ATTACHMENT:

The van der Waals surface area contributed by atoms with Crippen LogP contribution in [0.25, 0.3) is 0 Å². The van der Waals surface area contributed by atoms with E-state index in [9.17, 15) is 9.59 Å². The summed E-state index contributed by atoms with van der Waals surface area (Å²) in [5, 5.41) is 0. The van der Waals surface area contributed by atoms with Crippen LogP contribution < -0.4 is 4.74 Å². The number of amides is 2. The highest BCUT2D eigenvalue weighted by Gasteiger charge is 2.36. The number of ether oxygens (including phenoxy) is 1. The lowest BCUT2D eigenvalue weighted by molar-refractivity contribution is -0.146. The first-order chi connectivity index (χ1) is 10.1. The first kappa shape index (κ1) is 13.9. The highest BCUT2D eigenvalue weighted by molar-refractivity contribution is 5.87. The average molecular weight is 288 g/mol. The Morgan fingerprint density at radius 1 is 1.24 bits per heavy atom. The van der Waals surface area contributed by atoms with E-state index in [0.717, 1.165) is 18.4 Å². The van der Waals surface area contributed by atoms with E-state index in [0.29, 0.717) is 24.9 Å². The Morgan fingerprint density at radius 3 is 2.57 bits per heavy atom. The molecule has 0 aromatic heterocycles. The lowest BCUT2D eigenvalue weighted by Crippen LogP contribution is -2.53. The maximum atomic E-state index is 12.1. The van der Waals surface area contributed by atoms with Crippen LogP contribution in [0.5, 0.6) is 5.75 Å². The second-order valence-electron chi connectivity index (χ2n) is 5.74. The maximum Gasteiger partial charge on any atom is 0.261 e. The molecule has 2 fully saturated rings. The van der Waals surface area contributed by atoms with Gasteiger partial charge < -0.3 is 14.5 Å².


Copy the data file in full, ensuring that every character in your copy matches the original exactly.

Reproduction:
The van der Waals surface area contributed by atoms with Crippen LogP contribution in [0.25, 0.3) is 0 Å². The van der Waals surface area contributed by atoms with E-state index in [9.17, 15) is 9.59 Å². The summed E-state index contributed by atoms with van der Waals surface area (Å²) in [5, 5.41) is 0. The van der Waals surface area contributed by atoms with Crippen LogP contribution < -0.4 is 4.74 Å². The number of amides is 2. The highest BCUT2D eigenvalue weighted by Gasteiger charge is 2.36. The number of ether oxygens (including phenoxy) is 1. The lowest BCUT2D eigenvalue weighted by molar-refractivity contribution is -0.146. The first-order chi connectivity index (χ1) is 10.1. The first kappa shape index (κ1) is 13.9. The highest BCUT2D eigenvalue weighted by molar-refractivity contribution is 5.87. The average molecular weight is 288 g/mol. The Morgan fingerprint density at radius 1 is 1.24 bits per heavy atom. The van der Waals surface area contributed by atoms with E-state index in [0.717, 1.165) is 18.4 Å². The van der Waals surface area contributed by atoms with E-state index in [0.29, 0.717) is 24.9 Å². The Morgan fingerprint density at radius 3 is 2.57 bits per heavy atom. The molecule has 0 aromatic heterocycles. The lowest BCUT2D eigenvalue weighted by Crippen LogP contribution is -2.53. The maximum atomic E-state index is 12.1. The van der Waals surface area contributed by atoms with Crippen LogP contribution in [0.5, 0.6) is 5.75 Å². The second-order valence-electron chi connectivity index (χ2n) is 5.74. The maximum Gasteiger partial charge on any atom is 0.261 e. The molecule has 2 fully saturated rings. The van der Waals surface area contributed by atoms with Gasteiger partial charge < -0.3 is 14.5 Å².